Martin Luther, a monk, was tired of the way the Catholic Church was being led. Some of his biggest concerns about the way the Church was being run, where the sale of indulgences and that the Mass and Bible were both only in Latin. In turn, he nailed his 95 Theses to a church door, which inadvertently started the Protestant Reformation. Then later on in 1533, King Henry VII wanted an annulment with his wife, at the time Catherine of Aragon, so that he would be able to marry Anne Boleyn.
The Catholic Church refused to give him an annulment. Subsequently, because of this King Henry VII decided to start his own church, the Church of England. Yet, the Church of England didn’t really begin to differ much from the Catholic Church until his daughter Elizabeth I took over and became Queen. Although the Church of England was the religion Queen Elizabeth I practiced religious tolerance during her reign. After Queen Elizabeth, I came along James I and Charles I, who was not nearly as tolerant towards other religions.
This leads to people of all other denominations to seek a safe haven and they looked towards the New World for that very thing. Even though all these people left seeking religious freedom they formed remarkably different colonies. A strong example of this can be seen by looking at the colonies of Chesapeake and Plymouth. Chesapeake tolerated many religions, had better land for crops and had a set system of government. While Plymouth had one main religion, were better at industries such as lumber and timber, and a self-governing body.
Plymouth was founded in 1620 and had no charter, it was self-financed by the Massachusetts Bay Company. Plymouth was also founded by Separatist, who called themselves Puritans in America, and that is the only religion that they really allowed to be practiced within the colony. They were even known for exiling or excommunicating people who opposed their beliefs, such as Roger Williams and Anne Hutchinson. Chesapeake, on the other hand, was a proprietary colony that was given to George Calvert, Lord Baltimore, by King Charles I.
The colony was founded at Chesapeake Bay, Massachusetts in 1634. The colony was originally meant to serve as a safe place for Catholics, but they were extremely tolerant of other religions. They also had the most culturally diverse settlement in the world. Chesapeake and Plymouth not only differed in the way they were founded but also in the way in which they made money. While Plymouth relied mostly on the fishing and lumber industries, because of their poor soil, Chesapeake was able to rely mostly on farming tobacco and grains. They ended up supply such an abundant supply of grains that they became known as the ‘bread basket’.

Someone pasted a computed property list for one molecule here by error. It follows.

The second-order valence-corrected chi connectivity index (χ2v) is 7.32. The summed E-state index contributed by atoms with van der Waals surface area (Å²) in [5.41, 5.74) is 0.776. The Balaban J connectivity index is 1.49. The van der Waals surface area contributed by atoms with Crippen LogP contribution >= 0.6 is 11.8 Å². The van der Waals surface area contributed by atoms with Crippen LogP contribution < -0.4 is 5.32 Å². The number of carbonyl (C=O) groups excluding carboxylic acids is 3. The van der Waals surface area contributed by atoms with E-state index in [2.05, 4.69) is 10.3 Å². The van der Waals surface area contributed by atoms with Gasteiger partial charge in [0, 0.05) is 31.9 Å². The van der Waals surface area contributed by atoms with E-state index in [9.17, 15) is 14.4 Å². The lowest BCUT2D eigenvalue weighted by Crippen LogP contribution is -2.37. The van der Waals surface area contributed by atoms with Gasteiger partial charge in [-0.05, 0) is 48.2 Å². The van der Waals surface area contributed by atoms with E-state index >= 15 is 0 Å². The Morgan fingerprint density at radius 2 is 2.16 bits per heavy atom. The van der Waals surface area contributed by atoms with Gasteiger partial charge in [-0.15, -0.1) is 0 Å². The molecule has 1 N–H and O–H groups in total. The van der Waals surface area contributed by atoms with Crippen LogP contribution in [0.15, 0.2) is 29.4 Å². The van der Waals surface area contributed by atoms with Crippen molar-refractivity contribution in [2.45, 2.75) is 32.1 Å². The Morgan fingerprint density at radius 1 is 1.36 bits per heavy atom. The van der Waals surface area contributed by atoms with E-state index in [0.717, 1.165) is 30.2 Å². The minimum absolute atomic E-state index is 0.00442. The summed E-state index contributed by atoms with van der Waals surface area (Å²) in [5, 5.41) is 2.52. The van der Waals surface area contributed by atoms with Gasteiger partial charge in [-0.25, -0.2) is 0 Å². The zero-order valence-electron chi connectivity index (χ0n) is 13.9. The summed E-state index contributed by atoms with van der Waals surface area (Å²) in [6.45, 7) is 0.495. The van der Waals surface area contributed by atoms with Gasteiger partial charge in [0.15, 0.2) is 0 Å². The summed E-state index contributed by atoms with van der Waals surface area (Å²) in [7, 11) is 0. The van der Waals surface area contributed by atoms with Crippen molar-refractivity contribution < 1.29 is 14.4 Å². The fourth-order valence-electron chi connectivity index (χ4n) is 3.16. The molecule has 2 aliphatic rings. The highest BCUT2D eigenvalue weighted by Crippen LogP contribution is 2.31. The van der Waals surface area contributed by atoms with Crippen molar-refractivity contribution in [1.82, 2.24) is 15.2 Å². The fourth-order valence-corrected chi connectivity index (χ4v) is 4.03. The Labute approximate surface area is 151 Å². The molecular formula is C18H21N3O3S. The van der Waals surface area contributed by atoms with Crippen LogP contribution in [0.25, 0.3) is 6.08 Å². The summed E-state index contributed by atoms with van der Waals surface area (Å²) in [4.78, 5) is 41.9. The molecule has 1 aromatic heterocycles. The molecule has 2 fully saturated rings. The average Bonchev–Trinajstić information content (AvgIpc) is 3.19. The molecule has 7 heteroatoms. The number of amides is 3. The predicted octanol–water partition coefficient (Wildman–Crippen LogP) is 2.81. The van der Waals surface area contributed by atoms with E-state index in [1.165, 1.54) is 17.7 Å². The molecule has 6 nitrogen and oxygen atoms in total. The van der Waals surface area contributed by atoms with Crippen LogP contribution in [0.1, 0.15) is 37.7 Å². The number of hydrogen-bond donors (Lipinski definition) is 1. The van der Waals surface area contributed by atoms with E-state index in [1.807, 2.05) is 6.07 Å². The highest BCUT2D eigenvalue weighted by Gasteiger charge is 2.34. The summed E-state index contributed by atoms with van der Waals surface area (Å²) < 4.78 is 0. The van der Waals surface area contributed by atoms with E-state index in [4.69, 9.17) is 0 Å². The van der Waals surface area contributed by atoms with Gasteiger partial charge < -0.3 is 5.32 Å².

They also differed in the way they ran their system of government. In Chesapeake, they had the House of Delegates, which was mostly made up of immigrants. While Plymouth’s government was known as the General Court and was adapted over the years into a system of self-government that was made up of a two-house legislature. They also established a judicial branch, that resembled Englands in structure but differed in-laws. They both also differed tremendously in family life. In Chesapeake the men greatly outnumbered the women, there were high death rates, and servitude all made for an atypical family pattern. While in Plymouth the Puritans generally moved to the colony in families.
While the colonies had many differences they also shared a few similarities. Both Plymouth and Chesapeake continued to expand taking over Native American land in the process, which caused conflicts with the Native American tribes in the area. Another thing which they had in common is that they both were founded by people of English descent and had at least half of there colonist were English natives. Rather than people of other nationalities and cultures. The two also both participated is business opportunities such as ironworks, trading and shipping, and shipbuilding. Then within agriculture, the pair both participated in raising cattle and grains.
The colonies that were settled in North America by the English all came over with the idea of religious freedom in their heads. Yet, they ended up being so different, Plymouth and Chesapeake being prime examples. Chesapeake tolerated many religions, had better land for crops and had a set system of government. While on the other hand, Plymouth had one main religion, was better in industries such as lumber and timber, and a self-governing body. However, none of them would see the turn of events that would lead them band together to break connections with their Mother Country.